Go To Your Mat/place

Discussion in 'Training Challenges' started by JazzyandVeronica, Jun 1, 2012.

  1. JazzyandVeronica Honored Member

    Don't know if anyone would be interested in this; but I was cleaning up my youtube account; stringing related videos together and I came across this old series of videos I did (2009) teaching Veronica to "go to her mat".

    It was my first sustained effort with free shaping (which I hate, sorry free shapers :D) and I'm sure I gave it up at some point in the process...but we did accomplish our goal which was going to the mat on cue and giving a down stay.

    Here is the video with all the shorter vids strung together. It is long and boring and in the beginning allot of nothing happens :rolleyes: ; but since I just re-did the video I thought I would share.

    If anyone wants to offer constructive criticism or things I could have done differently, or opinions on whether or not I was actually ever free shaping that would be interesting!!

    tigerlily46514 likes this.

  2. tigerlily46514 Honored Member

    I sort of think, that sometimes, there can be a fine line between "capturing" and "freeshaping" at times, here or there, sometimes.

    I like free-shaping okay, but, it's not my favorite method, either, especially if *i* have a very specific trick i have in my mind, it's pure chance if my dog dreams up the exact, specific trick i have in my mind.:ROFLMAO:
    but for random stuff, or keeping dog busy, free shaping is fun. My dog seems to have no preference,:ROFLMAO: and is always up for figuring out new tricks, no matter what method i use.

    My dog also embellishes most tricks, (no matter WHAT method i've used to teach the trick)
    Buddy will almost always, add in one more thing, and looks right at me, to see if i click that.
    Sometimes, i do! Sometimes, i LOVE his idea,
    other times, not so much.

    but Buddy almost always, AFTER figuring out what trick I want, he always offers up some add-on or twist, to see if that gets clicked, too. I've heard of other dogs who also do this, too.

    IF IF IF you are still working on "go to your mat" (which i doubt, as i've seen your extensive trick list)
    this is how i taught "go to your mat". I'm not entirely sure which "method" of training this is, but, it's probably capturing and luring. (the go to your mat is only in first few minutes of this vid, mostly).

  3. tigerlily46514 Honored Member

    Versonica sure is too cute!!
  4. running_dog Honored Member

    I'm not sure whether it matters whether you use shaping, capturing, or luring as long as you get where you want to be in the end! I think a lot of people would struggle to teach their dog to go to mat as effectively as this in less than 15 minutes, I'm really impressed (y).

    With capturing it is often a complete behaviour that we try to get all in one go and you click something the dog was going to do anyway - like clicking Veronica when she lies down because she's bored or me clicking Zac when he sneezes.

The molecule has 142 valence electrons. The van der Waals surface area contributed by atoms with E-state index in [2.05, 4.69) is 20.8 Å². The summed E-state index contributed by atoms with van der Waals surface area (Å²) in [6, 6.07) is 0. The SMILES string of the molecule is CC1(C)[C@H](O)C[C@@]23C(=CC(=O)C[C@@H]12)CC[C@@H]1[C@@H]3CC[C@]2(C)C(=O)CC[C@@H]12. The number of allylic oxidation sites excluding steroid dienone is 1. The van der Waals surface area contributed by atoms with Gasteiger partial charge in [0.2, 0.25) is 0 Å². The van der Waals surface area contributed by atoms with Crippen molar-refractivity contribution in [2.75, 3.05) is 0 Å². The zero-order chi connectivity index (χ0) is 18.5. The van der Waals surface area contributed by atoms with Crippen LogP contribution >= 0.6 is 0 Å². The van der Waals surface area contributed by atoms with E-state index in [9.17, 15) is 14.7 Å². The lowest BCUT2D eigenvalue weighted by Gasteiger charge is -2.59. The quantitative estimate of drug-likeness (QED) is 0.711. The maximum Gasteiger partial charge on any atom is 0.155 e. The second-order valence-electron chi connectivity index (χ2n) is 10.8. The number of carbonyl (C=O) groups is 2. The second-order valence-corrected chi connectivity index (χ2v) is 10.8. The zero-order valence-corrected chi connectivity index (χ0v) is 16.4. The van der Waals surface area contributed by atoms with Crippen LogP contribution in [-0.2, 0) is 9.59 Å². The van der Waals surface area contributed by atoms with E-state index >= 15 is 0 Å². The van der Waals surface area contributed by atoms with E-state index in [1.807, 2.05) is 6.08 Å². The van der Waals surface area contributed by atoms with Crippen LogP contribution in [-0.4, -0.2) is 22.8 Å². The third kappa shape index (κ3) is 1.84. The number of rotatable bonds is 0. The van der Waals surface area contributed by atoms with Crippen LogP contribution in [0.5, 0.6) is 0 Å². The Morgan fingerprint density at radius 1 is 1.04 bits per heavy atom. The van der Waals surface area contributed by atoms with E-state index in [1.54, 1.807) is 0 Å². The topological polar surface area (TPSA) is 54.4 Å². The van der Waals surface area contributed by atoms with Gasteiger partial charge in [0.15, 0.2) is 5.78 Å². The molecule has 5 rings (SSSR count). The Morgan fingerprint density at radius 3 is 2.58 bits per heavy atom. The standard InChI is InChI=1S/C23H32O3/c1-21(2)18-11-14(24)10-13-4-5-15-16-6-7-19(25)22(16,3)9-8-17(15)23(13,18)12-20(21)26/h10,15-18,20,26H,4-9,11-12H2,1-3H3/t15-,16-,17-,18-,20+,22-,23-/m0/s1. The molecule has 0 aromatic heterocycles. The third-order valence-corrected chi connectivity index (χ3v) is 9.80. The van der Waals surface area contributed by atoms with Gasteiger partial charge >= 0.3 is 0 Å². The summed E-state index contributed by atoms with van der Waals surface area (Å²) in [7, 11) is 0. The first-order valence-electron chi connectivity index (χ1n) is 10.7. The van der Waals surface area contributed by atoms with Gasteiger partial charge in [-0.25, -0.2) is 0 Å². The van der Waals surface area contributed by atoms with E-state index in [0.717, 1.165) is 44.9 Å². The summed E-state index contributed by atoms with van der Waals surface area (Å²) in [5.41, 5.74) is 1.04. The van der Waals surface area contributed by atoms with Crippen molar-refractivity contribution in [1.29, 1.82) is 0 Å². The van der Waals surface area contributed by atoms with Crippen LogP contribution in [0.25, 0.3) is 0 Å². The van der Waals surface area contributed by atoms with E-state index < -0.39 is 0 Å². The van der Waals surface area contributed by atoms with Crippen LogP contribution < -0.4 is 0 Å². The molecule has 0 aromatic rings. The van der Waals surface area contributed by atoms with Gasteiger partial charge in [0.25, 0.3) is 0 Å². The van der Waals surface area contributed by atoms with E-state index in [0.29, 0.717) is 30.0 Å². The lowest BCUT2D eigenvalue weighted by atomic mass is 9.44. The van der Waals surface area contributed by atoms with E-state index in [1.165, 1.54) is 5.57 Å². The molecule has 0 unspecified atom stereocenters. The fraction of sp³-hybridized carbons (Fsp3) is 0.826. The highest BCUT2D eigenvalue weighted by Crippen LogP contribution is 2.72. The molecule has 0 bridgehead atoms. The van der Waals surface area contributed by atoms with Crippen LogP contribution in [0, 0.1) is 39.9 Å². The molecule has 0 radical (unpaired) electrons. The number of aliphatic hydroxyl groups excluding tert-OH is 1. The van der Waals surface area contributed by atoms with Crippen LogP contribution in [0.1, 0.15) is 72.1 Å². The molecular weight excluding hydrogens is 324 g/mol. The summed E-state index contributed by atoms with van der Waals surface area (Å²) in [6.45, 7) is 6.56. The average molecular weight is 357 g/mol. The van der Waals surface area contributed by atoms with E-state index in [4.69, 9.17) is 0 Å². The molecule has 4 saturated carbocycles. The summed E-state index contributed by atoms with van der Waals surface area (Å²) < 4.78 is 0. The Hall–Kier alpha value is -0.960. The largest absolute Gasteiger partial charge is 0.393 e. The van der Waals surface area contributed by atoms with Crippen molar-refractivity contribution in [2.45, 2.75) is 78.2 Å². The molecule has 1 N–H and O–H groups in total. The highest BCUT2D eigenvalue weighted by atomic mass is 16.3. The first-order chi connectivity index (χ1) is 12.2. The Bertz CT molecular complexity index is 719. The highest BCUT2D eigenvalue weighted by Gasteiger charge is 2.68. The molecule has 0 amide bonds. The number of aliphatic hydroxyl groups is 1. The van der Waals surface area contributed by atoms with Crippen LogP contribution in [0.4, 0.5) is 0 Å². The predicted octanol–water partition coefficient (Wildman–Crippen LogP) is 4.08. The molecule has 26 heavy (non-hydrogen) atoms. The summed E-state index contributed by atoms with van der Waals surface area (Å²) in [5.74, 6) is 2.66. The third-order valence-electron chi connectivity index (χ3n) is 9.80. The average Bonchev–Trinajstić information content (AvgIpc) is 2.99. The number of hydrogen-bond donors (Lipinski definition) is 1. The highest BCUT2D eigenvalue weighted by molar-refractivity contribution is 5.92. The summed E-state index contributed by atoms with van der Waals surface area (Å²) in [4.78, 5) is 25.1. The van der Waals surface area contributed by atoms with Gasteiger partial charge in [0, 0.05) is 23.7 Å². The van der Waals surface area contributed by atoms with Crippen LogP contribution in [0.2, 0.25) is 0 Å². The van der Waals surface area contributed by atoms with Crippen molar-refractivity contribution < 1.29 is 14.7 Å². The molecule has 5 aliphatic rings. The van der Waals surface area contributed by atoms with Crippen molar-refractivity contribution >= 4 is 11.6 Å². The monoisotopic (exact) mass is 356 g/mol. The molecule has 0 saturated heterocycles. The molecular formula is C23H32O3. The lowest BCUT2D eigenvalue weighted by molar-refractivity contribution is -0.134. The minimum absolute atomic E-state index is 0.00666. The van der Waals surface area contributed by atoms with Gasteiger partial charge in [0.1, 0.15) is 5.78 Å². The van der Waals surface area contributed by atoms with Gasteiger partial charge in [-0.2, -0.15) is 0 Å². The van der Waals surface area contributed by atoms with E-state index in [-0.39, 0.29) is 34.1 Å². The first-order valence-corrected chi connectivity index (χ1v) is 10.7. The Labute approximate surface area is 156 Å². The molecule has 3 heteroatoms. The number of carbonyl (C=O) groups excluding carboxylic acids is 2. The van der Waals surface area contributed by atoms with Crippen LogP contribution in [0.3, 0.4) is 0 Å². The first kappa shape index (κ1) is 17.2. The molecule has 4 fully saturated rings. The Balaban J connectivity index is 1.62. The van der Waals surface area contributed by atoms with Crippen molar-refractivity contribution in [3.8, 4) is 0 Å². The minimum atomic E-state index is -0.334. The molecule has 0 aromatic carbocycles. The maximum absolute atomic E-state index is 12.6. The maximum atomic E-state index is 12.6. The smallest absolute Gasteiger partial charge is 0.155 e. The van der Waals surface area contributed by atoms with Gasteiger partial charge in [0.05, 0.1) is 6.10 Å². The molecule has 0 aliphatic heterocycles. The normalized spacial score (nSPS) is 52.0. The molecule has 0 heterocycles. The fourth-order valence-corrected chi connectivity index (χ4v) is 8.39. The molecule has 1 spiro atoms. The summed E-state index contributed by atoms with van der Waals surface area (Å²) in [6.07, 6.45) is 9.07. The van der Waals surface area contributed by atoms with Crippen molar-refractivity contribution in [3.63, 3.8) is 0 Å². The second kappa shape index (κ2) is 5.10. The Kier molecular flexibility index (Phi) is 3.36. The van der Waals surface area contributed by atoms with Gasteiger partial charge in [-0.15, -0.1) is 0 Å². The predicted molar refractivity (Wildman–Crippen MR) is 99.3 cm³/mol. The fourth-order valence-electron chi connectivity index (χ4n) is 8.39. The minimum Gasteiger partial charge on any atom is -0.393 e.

But isn't "free shaping" where the dog offers different behaviours? I think you are trying to free shape but Veronica doesn't actually understand the concept of offering behaviours. A dog that will free shape will try a behaviour and if not rewarded it won't just stand there it'll try something else.

    Where the confusion seems to lie (and I notice this all the time so maybe it is ME who is wrong :confused:) is that "free shaping" is often used when we mean "shaping". Shaping is kind of like capturing but the dog offers a little more each time, I think that what Veronica is doing is shaping. For example at the moment I am shaping Zac to play tug, at first I offered him a rope and when he mouthed it I clicked, then I waited for a longer mouthing of it, a stronger grip, resisting a tug from me, offering a tug from him, a longer tug, a stronger tug... I'd not call that free shaping because I am leading Zac in the direction I want him to go, it isn't capturing because it is not something he was going to do/has done anyway. Another example would be where I shape Zac to pick up new objects.

    It may be an arbitary distinction that occurs only in my mind and my dog's mind but I think of free shaping as being dog led rather than trainer led. It is always easier to start free shaping with a fresh object then you can reward the dog's first investigation of the new (or newly positioned) object though a dog adept at free shaping does not need a new object just for the object to be indicated as part of a training session. A truly freeshaping dog would have been pouncing all over the mat, skidding round the room on the mat, spinning on the mat, jumping over the mat. It knows you want it to do something with the mat because you just put it there and it is a training session so lets try anything that might earn a click! When I give Zac an object to free shape with I don't know where we are going to end up! He'll sniff it and nudge it, tip it over with his nose then tip it with his paw (then both at once), bat it, pose with it, lick it, mouth it, stick his nose in it, rest head on it, pick itup (if he can), two paws on, two paws and head on, three paws on, jump on it (if he can), sit on it if he can, lie on it if he can...